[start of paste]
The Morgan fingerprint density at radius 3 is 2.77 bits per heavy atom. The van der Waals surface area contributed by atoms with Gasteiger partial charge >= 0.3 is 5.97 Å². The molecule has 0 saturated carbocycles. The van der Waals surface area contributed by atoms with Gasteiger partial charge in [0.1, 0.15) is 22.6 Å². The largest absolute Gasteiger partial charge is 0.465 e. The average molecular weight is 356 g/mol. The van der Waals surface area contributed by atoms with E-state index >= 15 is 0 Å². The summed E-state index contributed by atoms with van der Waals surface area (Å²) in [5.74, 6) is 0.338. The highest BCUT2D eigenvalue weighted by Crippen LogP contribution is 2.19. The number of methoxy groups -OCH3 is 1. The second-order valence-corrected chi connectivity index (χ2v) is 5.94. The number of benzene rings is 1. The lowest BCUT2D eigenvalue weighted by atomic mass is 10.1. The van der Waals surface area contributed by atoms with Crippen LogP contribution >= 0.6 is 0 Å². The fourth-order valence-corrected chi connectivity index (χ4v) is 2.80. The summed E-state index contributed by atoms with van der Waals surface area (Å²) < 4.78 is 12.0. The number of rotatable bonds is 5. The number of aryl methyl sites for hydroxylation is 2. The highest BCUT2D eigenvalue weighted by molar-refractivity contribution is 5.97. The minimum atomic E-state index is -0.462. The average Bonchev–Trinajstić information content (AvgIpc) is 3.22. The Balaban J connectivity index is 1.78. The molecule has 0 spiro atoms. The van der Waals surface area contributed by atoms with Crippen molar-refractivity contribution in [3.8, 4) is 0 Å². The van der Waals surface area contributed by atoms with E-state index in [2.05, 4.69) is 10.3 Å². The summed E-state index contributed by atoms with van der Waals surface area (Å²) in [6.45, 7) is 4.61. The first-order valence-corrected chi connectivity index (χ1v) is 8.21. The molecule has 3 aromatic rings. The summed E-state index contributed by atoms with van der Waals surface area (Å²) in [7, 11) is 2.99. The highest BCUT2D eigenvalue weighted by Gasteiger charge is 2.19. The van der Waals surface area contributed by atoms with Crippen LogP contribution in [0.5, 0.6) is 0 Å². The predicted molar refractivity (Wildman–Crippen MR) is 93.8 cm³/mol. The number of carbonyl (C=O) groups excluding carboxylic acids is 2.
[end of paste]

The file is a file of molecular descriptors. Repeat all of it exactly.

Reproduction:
The Morgan fingerprint density at radius 3 is 2.77 bits per heavy atom. The van der Waals surface area contributed by atoms with Gasteiger partial charge >= 0.3 is 5.97 Å². The molecule has 0 saturated carbocycles. The van der Waals surface area contributed by atoms with Gasteiger partial charge in [0.1, 0.15) is 22.6 Å². The largest absolute Gasteiger partial charge is 0.465 e. The average molecular weight is 356 g/mol. The van der Waals surface area contributed by atoms with E-state index >= 15 is 0 Å². The summed E-state index contributed by atoms with van der Waals surface area (Å²) in [5.74, 6) is 0.338. The highest BCUT2D eigenvalue weighted by Crippen LogP contribution is 2.19. The number of methoxy groups -OCH3 is 1. The second-order valence-corrected chi connectivity index (χ2v) is 5.94. The number of benzene rings is 1. The lowest BCUT2D eigenvalue weighted by atomic mass is 10.1. The van der Waals surface area contributed by atoms with Crippen LogP contribution >= 0.6 is 0 Å². The fourth-order valence-corrected chi connectivity index (χ4v) is 2.80. The summed E-state index contributed by atoms with van der Waals surface area (Å²) < 4.78 is 12.0. The number of rotatable bonds is 5. The number of aryl methyl sites for hydroxylation is 2. The highest BCUT2D eigenvalue weighted by molar-refractivity contribution is 5.97. The minimum atomic E-state index is -0.462. The average Bonchev–Trinajstić information content (AvgIpc) is 3.22. The Balaban J connectivity index is 1.78. The molecule has 0 spiro atoms. The van der Waals surface area contributed by atoms with Crippen molar-refractivity contribution in [3.8, 4) is 0 Å². The van der Waals surface area contributed by atoms with E-state index in [2.05, 4.69) is 10.3 Å². The summed E-state index contributed by atoms with van der Waals surface area (Å²) in [6.45, 7) is 4.61. The first-order valence-corrected chi connectivity index (χ1v) is 8.21. The molecule has 3 aromatic rings. The summed E-state index contributed by atoms with van der Waals surface area (Å²) in [7, 11) is 2.99. The highest BCUT2D eigenvalue weighted by Gasteiger charge is 2.19. The van der Waals surface area contributed by atoms with Crippen LogP contribution in [0.5, 0.6) is 0 Å². The predicted molar refractivity (Wildman–Crippen MR) is 93.8 cm³/mol. The number of carbonyl (C=O) groups excluding carboxylic acids is 2.